Page last updated at 06:04 GMT, Friday, 29 August 2008 07:04 UK

Wild bird offences bring car ban

Bobby Jenkins
Bobby Jenkins must also pay 1,000 towards prosecution costs

A man found guilty of illegally keeping wild birds in his garden shed has been banned from driving for four months by a district judge.

Police and RSPCA investigators found 22 linnets, goldfinches and chaffinches at his property in Margam, Port Talbot.

Bobby Jenkins, 59, ran a small business buying and selling birds.

District judge Jill Watkins said as he was on benefits and a "man of limited means" she would punish him with a driving ban as a deterrent to others.

Jenkins had denied three counts of possessing live wild birds under the Wildlife and Countryside Act 1981 but had been found guilty at a trial.

He had claimed he had bought the birds "in good faith" during a trip to Belgium.

A deterrent to other persons who might be tempted to run this sort of racket
District Judge Jill Watkins on the sentence

But he had not been able to provide any documentation to back up his claims.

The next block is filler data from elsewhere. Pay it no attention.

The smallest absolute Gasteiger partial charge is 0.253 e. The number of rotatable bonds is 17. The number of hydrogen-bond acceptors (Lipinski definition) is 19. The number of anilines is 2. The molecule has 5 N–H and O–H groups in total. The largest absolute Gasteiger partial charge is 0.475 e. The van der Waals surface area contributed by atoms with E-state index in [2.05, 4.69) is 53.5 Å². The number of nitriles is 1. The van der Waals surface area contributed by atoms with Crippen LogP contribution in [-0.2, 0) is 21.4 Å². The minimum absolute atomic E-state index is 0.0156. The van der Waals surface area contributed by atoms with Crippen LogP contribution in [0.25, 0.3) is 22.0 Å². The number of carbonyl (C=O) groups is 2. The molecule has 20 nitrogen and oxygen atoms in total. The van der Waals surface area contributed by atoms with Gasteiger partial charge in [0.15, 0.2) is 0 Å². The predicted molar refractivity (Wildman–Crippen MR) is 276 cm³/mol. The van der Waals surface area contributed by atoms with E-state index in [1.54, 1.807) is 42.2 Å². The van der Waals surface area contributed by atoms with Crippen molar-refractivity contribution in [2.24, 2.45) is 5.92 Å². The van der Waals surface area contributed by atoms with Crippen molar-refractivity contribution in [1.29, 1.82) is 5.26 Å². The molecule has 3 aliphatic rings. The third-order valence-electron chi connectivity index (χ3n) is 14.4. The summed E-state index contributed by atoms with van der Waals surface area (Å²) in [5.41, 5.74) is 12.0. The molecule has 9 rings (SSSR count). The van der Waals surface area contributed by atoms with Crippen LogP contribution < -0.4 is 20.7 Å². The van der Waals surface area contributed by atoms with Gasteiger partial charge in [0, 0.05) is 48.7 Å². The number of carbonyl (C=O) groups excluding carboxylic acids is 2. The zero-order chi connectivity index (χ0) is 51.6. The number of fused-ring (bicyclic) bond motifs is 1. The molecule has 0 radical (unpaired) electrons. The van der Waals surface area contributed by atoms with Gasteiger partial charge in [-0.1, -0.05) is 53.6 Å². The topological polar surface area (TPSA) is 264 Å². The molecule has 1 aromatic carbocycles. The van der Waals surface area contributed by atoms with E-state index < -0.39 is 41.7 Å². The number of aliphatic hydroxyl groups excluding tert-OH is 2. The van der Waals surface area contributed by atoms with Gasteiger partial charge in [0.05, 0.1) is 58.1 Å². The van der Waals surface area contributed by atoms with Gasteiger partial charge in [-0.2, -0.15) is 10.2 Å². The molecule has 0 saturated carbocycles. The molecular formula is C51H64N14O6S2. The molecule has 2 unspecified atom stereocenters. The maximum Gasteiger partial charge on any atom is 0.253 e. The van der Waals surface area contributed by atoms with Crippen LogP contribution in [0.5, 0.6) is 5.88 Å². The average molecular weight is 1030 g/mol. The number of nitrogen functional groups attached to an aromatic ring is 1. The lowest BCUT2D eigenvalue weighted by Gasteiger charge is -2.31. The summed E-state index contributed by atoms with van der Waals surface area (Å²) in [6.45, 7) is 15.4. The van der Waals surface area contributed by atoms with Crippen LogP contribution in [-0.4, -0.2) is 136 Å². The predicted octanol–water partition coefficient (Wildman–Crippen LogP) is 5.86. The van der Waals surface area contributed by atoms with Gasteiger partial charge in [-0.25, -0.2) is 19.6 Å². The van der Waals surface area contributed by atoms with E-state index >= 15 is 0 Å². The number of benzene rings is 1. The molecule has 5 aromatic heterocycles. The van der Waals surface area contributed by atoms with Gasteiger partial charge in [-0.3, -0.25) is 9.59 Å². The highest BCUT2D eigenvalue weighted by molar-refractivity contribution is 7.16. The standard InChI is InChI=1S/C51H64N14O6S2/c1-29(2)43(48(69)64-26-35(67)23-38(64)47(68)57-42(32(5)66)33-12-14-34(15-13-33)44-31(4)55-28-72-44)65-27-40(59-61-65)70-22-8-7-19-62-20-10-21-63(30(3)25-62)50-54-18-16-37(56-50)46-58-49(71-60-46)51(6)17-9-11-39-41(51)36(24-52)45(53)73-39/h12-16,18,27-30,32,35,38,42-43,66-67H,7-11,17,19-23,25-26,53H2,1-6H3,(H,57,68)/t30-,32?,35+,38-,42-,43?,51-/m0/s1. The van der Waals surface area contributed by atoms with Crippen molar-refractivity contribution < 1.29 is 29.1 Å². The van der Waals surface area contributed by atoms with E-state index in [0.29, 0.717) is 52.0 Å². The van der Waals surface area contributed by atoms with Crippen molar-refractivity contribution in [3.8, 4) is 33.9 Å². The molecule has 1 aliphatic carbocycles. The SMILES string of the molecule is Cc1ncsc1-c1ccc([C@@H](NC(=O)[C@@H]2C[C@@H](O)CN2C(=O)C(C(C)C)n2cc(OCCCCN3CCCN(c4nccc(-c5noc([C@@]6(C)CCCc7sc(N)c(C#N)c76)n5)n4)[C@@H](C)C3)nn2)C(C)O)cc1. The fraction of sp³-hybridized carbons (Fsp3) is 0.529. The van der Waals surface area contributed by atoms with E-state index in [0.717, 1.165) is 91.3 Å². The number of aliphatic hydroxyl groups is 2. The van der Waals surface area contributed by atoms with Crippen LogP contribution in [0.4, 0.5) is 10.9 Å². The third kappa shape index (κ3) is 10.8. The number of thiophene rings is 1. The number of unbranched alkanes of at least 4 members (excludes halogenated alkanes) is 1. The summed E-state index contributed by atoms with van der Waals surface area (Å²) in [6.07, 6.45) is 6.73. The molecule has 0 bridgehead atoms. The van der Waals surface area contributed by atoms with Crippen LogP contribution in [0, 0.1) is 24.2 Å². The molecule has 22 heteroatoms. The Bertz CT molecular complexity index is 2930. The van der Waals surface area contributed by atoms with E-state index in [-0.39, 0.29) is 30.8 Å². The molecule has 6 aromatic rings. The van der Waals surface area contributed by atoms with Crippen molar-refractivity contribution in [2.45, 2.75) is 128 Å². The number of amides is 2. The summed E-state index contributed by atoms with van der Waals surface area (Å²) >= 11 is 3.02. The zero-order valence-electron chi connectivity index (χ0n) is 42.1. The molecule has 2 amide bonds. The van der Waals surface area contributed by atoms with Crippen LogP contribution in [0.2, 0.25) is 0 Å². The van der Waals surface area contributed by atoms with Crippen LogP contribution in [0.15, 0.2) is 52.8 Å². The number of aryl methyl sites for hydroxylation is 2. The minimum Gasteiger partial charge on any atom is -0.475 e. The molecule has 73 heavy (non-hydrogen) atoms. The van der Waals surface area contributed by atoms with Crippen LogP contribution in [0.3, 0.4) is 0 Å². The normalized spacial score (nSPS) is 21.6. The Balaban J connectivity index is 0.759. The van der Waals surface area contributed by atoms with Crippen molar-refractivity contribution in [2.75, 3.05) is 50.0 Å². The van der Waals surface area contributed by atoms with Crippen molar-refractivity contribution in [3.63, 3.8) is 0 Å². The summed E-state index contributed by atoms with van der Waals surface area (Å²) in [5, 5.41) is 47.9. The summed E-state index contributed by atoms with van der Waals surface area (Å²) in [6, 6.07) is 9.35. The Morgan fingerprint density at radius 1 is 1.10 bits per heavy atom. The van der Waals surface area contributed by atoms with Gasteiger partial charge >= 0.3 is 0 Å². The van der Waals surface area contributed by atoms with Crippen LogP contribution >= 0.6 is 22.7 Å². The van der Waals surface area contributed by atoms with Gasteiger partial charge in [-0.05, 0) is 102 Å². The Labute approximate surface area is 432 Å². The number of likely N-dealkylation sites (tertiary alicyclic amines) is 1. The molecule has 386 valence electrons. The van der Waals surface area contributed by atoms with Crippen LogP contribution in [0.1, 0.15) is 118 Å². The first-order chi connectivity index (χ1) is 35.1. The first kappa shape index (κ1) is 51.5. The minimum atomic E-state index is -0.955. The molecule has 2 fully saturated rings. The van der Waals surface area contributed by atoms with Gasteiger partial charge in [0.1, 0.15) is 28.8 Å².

Jenkins's name had come to the attention of police and RSPCA officials who were investigating the trafficking of wild birds in Scotland.

Early on 15 May 2007 officers armed with a search warrant descended on his home at Byass Street.

Twenty two wild birds were seized and Jenkins was charged.

Sentencing him at Neath magistrates' court Judge Watkins described the subsequent trial as "lengthy and wholly unnecessary" and said she was "troubled" by many aspects of his evidence.

"You were not able to provide any documentary evidence even to confirm where they were purchased," she added.

She also said the purpose of the sentence was to act as "a deterrent to other persons who might be tempted to run this sort of racket."

'High mortality rate'

Judge Watkins said had Jenkins pleaded guilty instead of opting for a trial it was likely he would have been given a conditional charge.

She also ordered him to pay 1,000 towards the prosecution costs.

Speaking after the trial the RSPCA said the illicit trade in wild birds caused them a great deal of suffering.

Nick De Celis, who was involved in the case, said traders often caught them using glue, nets or traps.

"The most recent research I have seen suggests a very high mortality rate at capture," he said.

"By the time you get to the birds that make it into the trade there has been a lot of death and suffering that's unnecessary."

Speaking outside the court Jenkins insisted he was innocent.

"There was 100% no evidence that they were wild birds - I'm not guilty," he said.


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